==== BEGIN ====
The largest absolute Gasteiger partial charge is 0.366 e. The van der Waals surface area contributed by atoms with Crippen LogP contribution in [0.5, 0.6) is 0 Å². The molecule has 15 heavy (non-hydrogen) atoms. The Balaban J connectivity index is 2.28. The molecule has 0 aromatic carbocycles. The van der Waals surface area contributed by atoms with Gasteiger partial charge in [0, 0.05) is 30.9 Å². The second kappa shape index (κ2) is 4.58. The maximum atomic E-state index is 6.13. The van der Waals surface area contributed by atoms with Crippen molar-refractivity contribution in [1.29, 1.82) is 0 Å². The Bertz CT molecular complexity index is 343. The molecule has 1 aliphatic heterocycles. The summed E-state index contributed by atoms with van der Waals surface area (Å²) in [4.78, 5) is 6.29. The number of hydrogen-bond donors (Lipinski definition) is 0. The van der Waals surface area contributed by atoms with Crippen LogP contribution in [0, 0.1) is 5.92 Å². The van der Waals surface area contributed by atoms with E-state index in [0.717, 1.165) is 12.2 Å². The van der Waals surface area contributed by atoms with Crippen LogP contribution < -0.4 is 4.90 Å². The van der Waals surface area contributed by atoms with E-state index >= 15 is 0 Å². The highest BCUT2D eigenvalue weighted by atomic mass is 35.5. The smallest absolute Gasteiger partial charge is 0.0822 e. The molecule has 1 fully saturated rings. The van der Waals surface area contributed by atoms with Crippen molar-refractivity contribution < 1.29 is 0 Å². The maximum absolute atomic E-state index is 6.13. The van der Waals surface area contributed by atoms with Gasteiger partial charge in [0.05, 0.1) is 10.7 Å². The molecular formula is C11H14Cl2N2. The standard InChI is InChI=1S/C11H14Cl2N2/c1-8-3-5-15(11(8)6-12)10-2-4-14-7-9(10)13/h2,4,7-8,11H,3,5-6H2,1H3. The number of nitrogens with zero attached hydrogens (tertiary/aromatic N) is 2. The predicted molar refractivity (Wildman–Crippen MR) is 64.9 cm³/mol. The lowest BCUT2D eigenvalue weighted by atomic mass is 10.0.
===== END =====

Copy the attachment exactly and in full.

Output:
The largest absolute Gasteiger partial charge is 0.366 e. The van der Waals surface area contributed by atoms with Crippen LogP contribution in [0.5, 0.6) is 0 Å². The molecule has 15 heavy (non-hydrogen) atoms. The Balaban J connectivity index is 2.28. The molecule has 0 aromatic carbocycles. The van der Waals surface area contributed by atoms with Gasteiger partial charge in [0, 0.05) is 30.9 Å². The second kappa shape index (κ2) is 4.58. The maximum atomic E-state index is 6.13. The van der Waals surface area contributed by atoms with Crippen molar-refractivity contribution in [1.29, 1.82) is 0 Å². The Bertz CT molecular complexity index is 343. The molecule has 1 aliphatic heterocycles. The summed E-state index contributed by atoms with van der Waals surface area (Å²) in [4.78, 5) is 6.29. The number of hydrogen-bond donors (Lipinski definition) is 0. The van der Waals surface area contributed by atoms with Crippen LogP contribution in [0, 0.1) is 5.92 Å². The van der Waals surface area contributed by atoms with E-state index in [0.717, 1.165) is 12.2 Å². The van der Waals surface area contributed by atoms with Crippen LogP contribution < -0.4 is 4.90 Å². The van der Waals surface area contributed by atoms with E-state index >= 15 is 0 Å². The highest BCUT2D eigenvalue weighted by atomic mass is 35.5. The smallest absolute Gasteiger partial charge is 0.0822 e. The molecule has 1 fully saturated rings. The van der Waals surface area contributed by atoms with Crippen molar-refractivity contribution < 1.29 is 0 Å². The maximum absolute atomic E-state index is 6.13. The van der Waals surface area contributed by atoms with Gasteiger partial charge in [0.05, 0.1) is 10.7 Å². The molecular formula is C11H14Cl2N2. The standard InChI is InChI=1S/C11H14Cl2N2/c1-8-3-5-15(11(8)6-12)10-2-4-14-7-9(10)13/h2,4,7-8,11H,3,5-6H2,1H3. The number of nitrogens with zero attached hydrogens (tertiary/aromatic N) is 2. The predicted molar refractivity (Wildman–Crippen MR) is 64.9 cm³/mol. The lowest BCUT2D eigenvalue weighted by atomic mass is 10.0.